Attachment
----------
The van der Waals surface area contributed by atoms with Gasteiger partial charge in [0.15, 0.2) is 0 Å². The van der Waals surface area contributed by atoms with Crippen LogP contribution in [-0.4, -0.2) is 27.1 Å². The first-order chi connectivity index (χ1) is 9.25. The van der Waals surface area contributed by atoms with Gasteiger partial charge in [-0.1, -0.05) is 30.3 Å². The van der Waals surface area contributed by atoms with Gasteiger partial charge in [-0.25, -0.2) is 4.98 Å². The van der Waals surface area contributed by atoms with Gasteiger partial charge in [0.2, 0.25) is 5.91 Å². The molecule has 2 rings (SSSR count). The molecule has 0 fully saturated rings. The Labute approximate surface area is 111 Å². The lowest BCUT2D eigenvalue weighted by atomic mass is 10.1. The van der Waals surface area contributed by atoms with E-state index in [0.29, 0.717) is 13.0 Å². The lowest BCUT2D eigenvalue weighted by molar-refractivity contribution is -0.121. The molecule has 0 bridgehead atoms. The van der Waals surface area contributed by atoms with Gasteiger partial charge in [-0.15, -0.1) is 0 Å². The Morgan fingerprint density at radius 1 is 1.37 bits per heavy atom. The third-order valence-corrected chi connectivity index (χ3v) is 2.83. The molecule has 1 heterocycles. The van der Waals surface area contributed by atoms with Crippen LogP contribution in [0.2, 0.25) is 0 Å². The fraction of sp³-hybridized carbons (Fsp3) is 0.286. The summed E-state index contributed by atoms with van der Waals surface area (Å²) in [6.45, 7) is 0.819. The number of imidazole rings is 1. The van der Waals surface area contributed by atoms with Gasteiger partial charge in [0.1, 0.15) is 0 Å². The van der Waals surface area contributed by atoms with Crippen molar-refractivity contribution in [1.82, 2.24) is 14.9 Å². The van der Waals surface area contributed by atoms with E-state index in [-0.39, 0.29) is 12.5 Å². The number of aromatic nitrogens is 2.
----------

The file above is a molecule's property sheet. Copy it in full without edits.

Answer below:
The van der Waals surface area contributed by atoms with Gasteiger partial charge in [0.15, 0.2) is 0 Å². The van der Waals surface area contributed by atoms with Crippen LogP contribution in [-0.4, -0.2) is 27.1 Å². The first-order chi connectivity index (χ1) is 9.25. The van der Waals surface area contributed by atoms with Gasteiger partial charge in [-0.1, -0.05) is 30.3 Å². The van der Waals surface area contributed by atoms with Gasteiger partial charge in [-0.25, -0.2) is 4.98 Å². The van der Waals surface area contributed by atoms with Gasteiger partial charge in [0.2, 0.25) is 5.91 Å². The molecule has 2 rings (SSSR count). The molecule has 0 fully saturated rings. The Labute approximate surface area is 111 Å². The lowest BCUT2D eigenvalue weighted by atomic mass is 10.1. The van der Waals surface area contributed by atoms with E-state index in [0.29, 0.717) is 13.0 Å². The lowest BCUT2D eigenvalue weighted by molar-refractivity contribution is -0.121. The molecule has 0 bridgehead atoms. The van der Waals surface area contributed by atoms with Gasteiger partial charge in [-0.15, -0.1) is 0 Å². The Morgan fingerprint density at radius 1 is 1.37 bits per heavy atom. The third-order valence-corrected chi connectivity index (χ3v) is 2.83. The molecule has 1 heterocycles. The van der Waals surface area contributed by atoms with Crippen LogP contribution in [0.2, 0.25) is 0 Å². The fraction of sp³-hybridized carbons (Fsp3) is 0.286. The summed E-state index contributed by atoms with van der Waals surface area (Å²) in [6.45, 7) is 0.819. The number of imidazole rings is 1. The van der Waals surface area contributed by atoms with Gasteiger partial charge in [0.1, 0.15) is 0 Å². The van der Waals surface area contributed by atoms with Crippen molar-refractivity contribution in [1.82, 2.24) is 14.9 Å². The van der Waals surface area contributed by atoms with E-state index in [-0.39, 0.29) is 12.5 Å². The number of aromatic nitrogens is 2.